The Best Corvettes of the 1990s: No.1 – The C4 Corvette ZR-1

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The Best Corvettes of the 1990s: No.1 - The C4 Corvette ZR-1

Photo Credit: CorvetteImages.com


Out of all seven decades of Corvette production, the winner of our Best Corvette of the 1990s was by far the easiest one to select. It could be argued that the best Corvette of the ’90s is the most significant ‘Vette in history. It was the car that brought pride and relevance back to the American performance category and, even today, its engine remains one of the most advanced mills to ever turn the rear tires of the sports car that we are all obsessed with. We are, of course, referring to the “King of the Hill,” “The Corvette from Hell,” the C4 ZR-1, our ultimate ‘Vette of the 1990s.

When the ZR-1 showed up on the scene in 1990 with 375 Horsepower from its Lotus designed-Mercury Marine built DOHC 32v LT5 V8, the top of the line Mustang could only muster 225 HP from its 5.0, the final rendition of the IROC-Z Camaro was only pushing 245 HP, and the all-new 964 generation 911 Turbo made 320 laggy ponies. The ZR-1 was an absolute monster! It was capable of reaching 60 mph in 4 and a half seconds, 100 in 10.4 seconds, and covering 1,320 feet in around 13 seconds on its way to a ridiculous top speed of 175 mph, all while delivering world-class handling and stopping that had been unheard of the last time that a ‘Vette put down even close to those kinds of power and acceleration numbers. In fact, the 3,680 lb. super ‘Vette’s cornering and stopping numbers could embarrass even the most exotic vehicles of the time like the Ferrari Testarossa and Lamborghini Countach. Per Road & Track, the 1990 ZR-1 could do .94g on the skidpad which was the best they had ever tested “bar none”, and the same goes for its stopping distance of 132 feet from 60 mph.

The Best Corvettes of the 1990s: No.1 - The C4 Corvette ZR-1


As incredible as the ZR-1 was though, it did have two fatal flaws that caused Chevrolet to pull the plug on their supercar in the penultimate year of C4 production. The first and most important one of these chinks in the armor was the price. The MSRP of a base C4 had already ballooned $10,000 between its introduction in ’84 (MSRP of $21,800 (about $52,000 when adjusted for inflation) and 1990 to a staggering $31,979 (a bit over $61,000 with inflation). On top of this unprecedented upmarket hike that the ‘Vette had taken, the ZR-1 essentially doubled the price of a coupe. The ZR-1 package added $27,016.00 for an eyewatering price of about $60k. Adding to the unattainable nature of this new beast was enthusiasm-driven dealership markups that saw several early examples of the King of the Hill trade hands for well over $100,000.

The Best Corvettes of the 1990s: No.1 - The C4 Corvette ZR-1


The second detriment to sales (especially after 1991) was the lack of differentiation in looks between the ZR-1 and its lesser brethren. Many people had a hard time forking over twice the money for a car that looked exactly like (maybe even less prestigious than) the droptop ‘Vette that their neighbor just picked up in an attempt to impress the ladies after his divorce.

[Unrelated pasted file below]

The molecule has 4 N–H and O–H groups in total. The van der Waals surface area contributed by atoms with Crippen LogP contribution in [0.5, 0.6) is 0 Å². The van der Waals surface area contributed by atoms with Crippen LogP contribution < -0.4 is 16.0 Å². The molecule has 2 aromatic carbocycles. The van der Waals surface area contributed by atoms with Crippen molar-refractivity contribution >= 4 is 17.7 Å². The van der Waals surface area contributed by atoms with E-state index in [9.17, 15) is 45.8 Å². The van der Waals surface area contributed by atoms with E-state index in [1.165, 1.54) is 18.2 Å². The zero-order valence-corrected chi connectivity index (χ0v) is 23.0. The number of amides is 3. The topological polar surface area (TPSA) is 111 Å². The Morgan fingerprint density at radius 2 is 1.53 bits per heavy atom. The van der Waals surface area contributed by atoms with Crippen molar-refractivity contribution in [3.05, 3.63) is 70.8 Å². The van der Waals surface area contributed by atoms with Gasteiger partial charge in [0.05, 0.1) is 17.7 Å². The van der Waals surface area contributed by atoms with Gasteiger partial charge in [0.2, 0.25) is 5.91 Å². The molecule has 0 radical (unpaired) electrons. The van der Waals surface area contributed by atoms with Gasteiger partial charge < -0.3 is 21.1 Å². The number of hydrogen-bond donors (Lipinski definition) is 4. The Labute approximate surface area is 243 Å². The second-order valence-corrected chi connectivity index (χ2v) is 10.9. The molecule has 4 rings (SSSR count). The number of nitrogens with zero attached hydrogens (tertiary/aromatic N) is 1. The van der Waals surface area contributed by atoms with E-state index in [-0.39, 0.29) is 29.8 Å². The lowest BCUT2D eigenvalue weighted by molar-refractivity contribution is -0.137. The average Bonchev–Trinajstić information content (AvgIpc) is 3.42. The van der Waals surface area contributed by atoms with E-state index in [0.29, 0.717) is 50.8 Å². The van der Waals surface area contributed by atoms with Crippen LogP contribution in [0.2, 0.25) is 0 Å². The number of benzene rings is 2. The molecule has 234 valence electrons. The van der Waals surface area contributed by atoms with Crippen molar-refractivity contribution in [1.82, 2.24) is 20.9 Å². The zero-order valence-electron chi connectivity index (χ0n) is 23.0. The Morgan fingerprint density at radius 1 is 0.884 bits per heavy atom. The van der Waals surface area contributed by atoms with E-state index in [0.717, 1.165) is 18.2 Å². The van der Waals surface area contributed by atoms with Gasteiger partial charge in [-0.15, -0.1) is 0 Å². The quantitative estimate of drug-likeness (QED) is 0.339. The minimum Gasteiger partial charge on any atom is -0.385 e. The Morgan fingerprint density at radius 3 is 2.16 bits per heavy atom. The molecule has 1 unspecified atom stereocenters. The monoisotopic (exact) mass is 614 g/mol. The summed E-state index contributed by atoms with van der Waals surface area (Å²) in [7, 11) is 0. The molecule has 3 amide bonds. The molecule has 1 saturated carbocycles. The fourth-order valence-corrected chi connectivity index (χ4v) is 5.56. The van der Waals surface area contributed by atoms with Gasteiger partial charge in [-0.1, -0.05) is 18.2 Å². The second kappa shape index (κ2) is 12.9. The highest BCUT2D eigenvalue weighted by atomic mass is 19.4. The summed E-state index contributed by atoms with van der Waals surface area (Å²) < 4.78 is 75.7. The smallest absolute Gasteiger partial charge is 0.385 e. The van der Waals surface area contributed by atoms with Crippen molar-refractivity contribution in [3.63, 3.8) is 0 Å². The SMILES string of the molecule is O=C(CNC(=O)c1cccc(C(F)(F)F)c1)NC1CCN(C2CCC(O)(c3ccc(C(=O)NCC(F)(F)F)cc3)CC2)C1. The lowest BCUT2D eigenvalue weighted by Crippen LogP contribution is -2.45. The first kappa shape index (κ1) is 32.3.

For real enthusiasts though, the ZR-1 was worth every penny and it was the extraordinary engineering under the skin that truly mattered.

The Best Corvettes of the 1990s: No.1 - The C4 Corvette ZR-1


A total of 6,922 of these supercar slayers left the factory at Bowling Green. A 1993 update bumped power to 405 HP and the 1,344 units that got the upgraded engine remain the most desirable to this day. The good news is that you can still get an excellent specimen for under $40,000, go get one before they start to creep back to their original prices and beyond!

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Check out all of our Best Corvettes of Each Decade features:

The 1950s

The 1960s

The 1970s

The 1980s

The 1990s

The 2000s

The 2010s

 

5 COMMENTS

  1. Great choice, this car as you described put the US and Corvette on top of the automotive world!

  2. I am restoring a 1990 ZR-1 now, just got new tires on her and tags and insurance first of the week. I’m going to drive the wheels off this bad boy, the 74k on the clock are getting ready to rise! Nice article. 👍👍🏁

  3. The yellow ’92 ZR-1 in the picture had 12,000 miles when I got it and was a great runner. Originally delivered in Denver and plastic bagged for 10 years. This picture was from 2011. License plate was 4CM92ZR1 (North Carolina allows eight digits). My only complaint was the shock of the second plenums opening at 3,200 rpm if you were in a slow corner. It took some practice on the track to keep the nose and tail in the proper orientation, and the brakes felt small for the speed potential of the car.
    Regrettably the car was sold to someone who uses it as a daily driver.

  4. Good story. I agree whole heatedly. This was one of the coolest Corvettes ever made. The engine was not just bullet proof and sophisticated. It is still the best looking too. The top speed was actually more like 180. It averaged over 175 for over 24 hours when it set those speed endurance records.

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